So drearily recurrent have these imprecise offences and inchoate legal standards become in the region that a counterpart law in Indonesia became notorious for its “pasal karet” or “rubber articles”. It is reminiscent of the parody of 15th century English law whose application was said to vary with the length of the Chancellor's foot!
Add to this the notorious practice of selective prosecution and the chilling effect is complete.
It is little wonder that American journalist William J Dobson, in his prescient 2015 book The Dictator’s Learning Curve bracketed Malaysia – along with Russia, China, Venezuela and Egypt - as among the world’s authoritarian regimes keen to disguise themselves as democracies.
There is a precipitous pattern of journalists being charged - and routinely threatened – in Malaysia with sedition and similar offences. In 2015 internationally acclaimed cartoonist Zunar, was charged with nine counts of sedition for critical tweets!
One, among the most notorious, was the prosecution of a University of Malaya law professor for sedition for expressing his legal opinion that actions taken by the government in the Malaysian state of Perak, more than six years earlier, were illegal.
The current fake news ordinance adds back yet another law to a raft of laws which remain on the books aimed at chilling press freedom in the country - including the Sedition Act, the Printing Presses and Publications Act of 1984, the Communications and Multimedia Act of 1998, the Penal Code Sections 499-502: Criminal Defamation, among others.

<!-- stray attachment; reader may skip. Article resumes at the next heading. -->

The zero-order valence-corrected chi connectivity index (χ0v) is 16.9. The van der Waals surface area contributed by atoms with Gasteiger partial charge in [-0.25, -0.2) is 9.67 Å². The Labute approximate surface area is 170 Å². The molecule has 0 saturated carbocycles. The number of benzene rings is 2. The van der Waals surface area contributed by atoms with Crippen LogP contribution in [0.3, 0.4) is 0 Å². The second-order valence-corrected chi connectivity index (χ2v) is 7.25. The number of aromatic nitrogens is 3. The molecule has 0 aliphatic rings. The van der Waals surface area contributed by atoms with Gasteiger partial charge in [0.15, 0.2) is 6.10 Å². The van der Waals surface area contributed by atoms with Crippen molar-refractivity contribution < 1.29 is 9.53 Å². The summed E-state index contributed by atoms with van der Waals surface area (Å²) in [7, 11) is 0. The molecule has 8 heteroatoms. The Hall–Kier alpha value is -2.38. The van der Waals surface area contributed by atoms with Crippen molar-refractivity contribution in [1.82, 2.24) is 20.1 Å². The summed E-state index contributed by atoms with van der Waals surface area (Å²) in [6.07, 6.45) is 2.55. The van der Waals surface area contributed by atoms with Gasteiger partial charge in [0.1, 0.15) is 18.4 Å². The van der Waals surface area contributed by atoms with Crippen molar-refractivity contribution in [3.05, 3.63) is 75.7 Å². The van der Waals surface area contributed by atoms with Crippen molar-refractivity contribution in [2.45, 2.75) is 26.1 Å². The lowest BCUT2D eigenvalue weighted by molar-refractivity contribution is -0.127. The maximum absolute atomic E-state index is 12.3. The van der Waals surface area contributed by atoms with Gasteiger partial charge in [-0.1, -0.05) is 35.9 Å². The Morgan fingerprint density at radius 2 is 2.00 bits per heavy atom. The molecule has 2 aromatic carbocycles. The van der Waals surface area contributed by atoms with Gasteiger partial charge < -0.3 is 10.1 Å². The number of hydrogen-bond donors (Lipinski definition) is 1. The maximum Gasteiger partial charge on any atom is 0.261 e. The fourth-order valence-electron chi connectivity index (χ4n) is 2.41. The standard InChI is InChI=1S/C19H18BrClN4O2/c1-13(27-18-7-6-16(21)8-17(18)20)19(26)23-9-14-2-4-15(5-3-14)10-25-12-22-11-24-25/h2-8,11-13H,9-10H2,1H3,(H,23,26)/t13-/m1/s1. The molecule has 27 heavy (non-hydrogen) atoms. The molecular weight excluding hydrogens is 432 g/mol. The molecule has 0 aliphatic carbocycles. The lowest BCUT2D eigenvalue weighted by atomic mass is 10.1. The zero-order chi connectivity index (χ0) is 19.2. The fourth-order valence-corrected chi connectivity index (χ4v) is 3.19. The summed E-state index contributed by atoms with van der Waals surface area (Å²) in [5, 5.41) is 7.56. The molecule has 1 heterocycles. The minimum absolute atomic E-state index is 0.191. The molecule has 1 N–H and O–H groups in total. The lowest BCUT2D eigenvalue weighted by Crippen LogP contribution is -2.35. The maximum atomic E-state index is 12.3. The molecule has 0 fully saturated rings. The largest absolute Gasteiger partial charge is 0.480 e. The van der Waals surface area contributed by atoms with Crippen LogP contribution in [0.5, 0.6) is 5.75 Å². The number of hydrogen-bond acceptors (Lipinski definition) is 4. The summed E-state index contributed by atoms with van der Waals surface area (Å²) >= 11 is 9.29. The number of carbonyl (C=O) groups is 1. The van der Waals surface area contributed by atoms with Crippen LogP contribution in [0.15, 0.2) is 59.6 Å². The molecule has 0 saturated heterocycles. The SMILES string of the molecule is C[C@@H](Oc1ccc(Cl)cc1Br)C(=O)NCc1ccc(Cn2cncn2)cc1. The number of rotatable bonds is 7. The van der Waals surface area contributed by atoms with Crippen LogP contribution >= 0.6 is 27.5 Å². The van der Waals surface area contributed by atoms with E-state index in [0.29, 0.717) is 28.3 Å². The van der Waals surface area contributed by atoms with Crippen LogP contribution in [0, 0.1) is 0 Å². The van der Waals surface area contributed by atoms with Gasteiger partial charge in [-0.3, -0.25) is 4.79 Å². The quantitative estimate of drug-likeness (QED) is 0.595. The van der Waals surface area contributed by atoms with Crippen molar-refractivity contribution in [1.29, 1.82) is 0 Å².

To add insult to injury, the ordinance also purports to operate extra-territorially, being expressed to apply to any person, whatever his nationality or citizenship, in any place outside Malaysia, who may be dealt with in respect of such offence ‘as if the offence was committed in any place within Malaysia’. So, the author or publisher of any commentary which dares to suggest that the Malaysian government contrived the emergency declaration because it lost its majority in the Parliament would violate its fake news ordinance.
No real surprises here, as the experience of British journalist Clare Rewcastle Brown attests. One of the key journalists responsible for breaking the 1MDB scandal and editor of the courageous Sarawak Report, Rewcastle Brown was under no illusion that she would face prosecution for her journalism in exposing the scandal if she dared to set foot in Malaysia while Najib was still the Prime Minister. International journalists now also can entertain real fears about visiting Malaysia in the light of legitimate analysis of this latest law.
A number of NGOs including journalists organisations have challenged the legality of the Ordinance. No-one should hold their breath about the Malaysian Courts’ preparedness to hold Malaysian politicians to account. The recent imposition of draconian financial penalties - twice the amount called for by the government’s prosecutor - on the independent online publication Malaysiakini offers little hope on this score.
Jim Nolan is the International Federation of Journalists’ pro-bono legal counsel for the Asia-Pacific and a regular legal observer on key cases in the region.